In the fourth and fifth seasons, the opening shot was of Ty in a location iconic of the state the episode was in, and a declaration of what state the episode was in was added to the tagline. Then, the chosen family was briefly profiled; their nomination video was shown to the team (and to the television audience). Ty then brought the team together in a huddle and led them in a chant of “Let's do it!” Next, Ty and the design team visited the family's home and proceeded to give the family a “wake-up call” (courtesy of Ty's infamous bullhorn) by shouting “Good Morning [family's name] family!” then introduced each family member. The team then went throughout the house, finding out about the family's interests as design inspiration. The family was then sent off on a one-week vacation (where applicable, airfare was provided by Southwest Airlines, whose involvement was noted at the end of the show, mostly Disneyland) while the house was renovated or demolished, depending on its condition and the family's needs. One episode in season three did not include a vacation because a family's daughter was in isolation at a local hospital. As the family took vacation, they received video messages via computer laptop from Pennington's camera. The videos displayed on the laptop were superimposed on broadcasts to avoid both screen glare and the requirement of paying advertising royalties on the software used in the videos. Beginning with Season 3, the demolitions became quite creative: the team had used falling trees, tanks, and even monster trucks to accomplish the task where needed. In 2007, they used dynamite to blow up one family's old house in Wyoming. In 2008, a rather innovative episode showed Ty and his team rolling a five hundred pound bowling ball through the house to eventually demolish a family's “bowling-themed, Big Lebowski-inspired” bathroom. A local home builder (sometimes two builders) and community volunteers began basic work (electrical, plumbing, roofing, and, if the house was demolished, framing a new one) while the design team began designing the creative aspects of the house. Once the basic work was completed, the design team then added the finishing touches. Ty selected a portion of the house to be his “secret room” (except in the case when the secret project took place in the backyard), which no one was allowed to view prior to final reveal (with one exception in Season 4, which involved a commercial kitchen; the health inspector had to approve the kitchen and issue the permit before it could be used). Shows often featured design team members making a trip to a local Sears store as well as special guest appearances. The IQAir Clean Air Team was often called in to provide ultra-clean air for families with special health issues. At the end of the week, the family returned to their home to see cheering crowds and the view of their home blocked by a bus (for larger projects, two buses would block the home). When Ty and the family gave the order, originally “Bus driver, hit it!” in Season 1 (usually only called by Ty), and later the much more famous, “Bus driver, move that bus!!” (or “those buses!!”), starting in Season 2, with the family participating in the call to the bus driver, the family saw the end result of the team's efforts. Pennington's secret room was usually the last item featured on the show. Often, a child's bedroom, the parent's master bedroom or a business room received Pennington's special attention. Some episodes featured special gifts given to the family by outside parties. The show always ended with Ty saying, “There's only one thing left to say: welcome home [family's name] family, welcome home”. This was often followed by a standing ovation from the family, design team, and whoever else was there as a way of saying thank you to Extreme Makeover: Home Edition.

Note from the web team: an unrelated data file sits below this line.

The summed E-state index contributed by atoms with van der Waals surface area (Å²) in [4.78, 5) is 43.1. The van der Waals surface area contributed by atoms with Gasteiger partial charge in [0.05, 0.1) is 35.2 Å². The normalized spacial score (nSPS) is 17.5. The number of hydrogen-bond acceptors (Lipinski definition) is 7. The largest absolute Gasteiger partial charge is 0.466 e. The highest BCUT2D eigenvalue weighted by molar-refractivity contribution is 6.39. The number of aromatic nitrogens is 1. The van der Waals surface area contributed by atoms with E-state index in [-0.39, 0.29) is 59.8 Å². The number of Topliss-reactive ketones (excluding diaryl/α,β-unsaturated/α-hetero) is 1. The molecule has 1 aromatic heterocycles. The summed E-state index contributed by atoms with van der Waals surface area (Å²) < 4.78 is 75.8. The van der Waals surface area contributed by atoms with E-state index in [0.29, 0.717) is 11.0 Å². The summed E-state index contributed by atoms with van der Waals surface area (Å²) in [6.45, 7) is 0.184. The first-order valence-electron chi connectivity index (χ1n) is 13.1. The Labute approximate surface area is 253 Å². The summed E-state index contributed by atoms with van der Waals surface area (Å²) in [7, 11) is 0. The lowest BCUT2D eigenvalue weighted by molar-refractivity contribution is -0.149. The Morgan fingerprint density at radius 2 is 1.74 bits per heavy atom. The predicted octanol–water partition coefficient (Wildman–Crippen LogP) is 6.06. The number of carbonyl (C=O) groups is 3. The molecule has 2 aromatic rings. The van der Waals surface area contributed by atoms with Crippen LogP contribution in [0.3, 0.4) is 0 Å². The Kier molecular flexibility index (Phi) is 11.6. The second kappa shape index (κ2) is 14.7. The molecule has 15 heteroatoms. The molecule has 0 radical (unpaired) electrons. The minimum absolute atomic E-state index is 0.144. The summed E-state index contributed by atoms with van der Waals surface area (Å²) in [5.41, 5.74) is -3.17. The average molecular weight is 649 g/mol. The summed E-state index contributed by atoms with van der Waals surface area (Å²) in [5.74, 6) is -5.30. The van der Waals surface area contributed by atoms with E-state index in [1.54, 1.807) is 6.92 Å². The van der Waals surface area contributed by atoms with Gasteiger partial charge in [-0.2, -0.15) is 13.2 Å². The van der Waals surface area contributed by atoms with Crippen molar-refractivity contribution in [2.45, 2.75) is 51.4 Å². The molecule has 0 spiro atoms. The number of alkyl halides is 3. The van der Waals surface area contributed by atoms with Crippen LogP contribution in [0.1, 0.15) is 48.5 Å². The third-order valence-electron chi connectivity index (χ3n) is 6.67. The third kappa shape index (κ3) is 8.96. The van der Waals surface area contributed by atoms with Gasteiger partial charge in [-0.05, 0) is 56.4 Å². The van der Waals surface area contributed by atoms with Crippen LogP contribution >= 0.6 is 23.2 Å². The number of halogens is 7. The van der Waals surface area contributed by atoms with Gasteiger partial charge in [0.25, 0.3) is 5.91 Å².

$100 Makeover - References - Netflix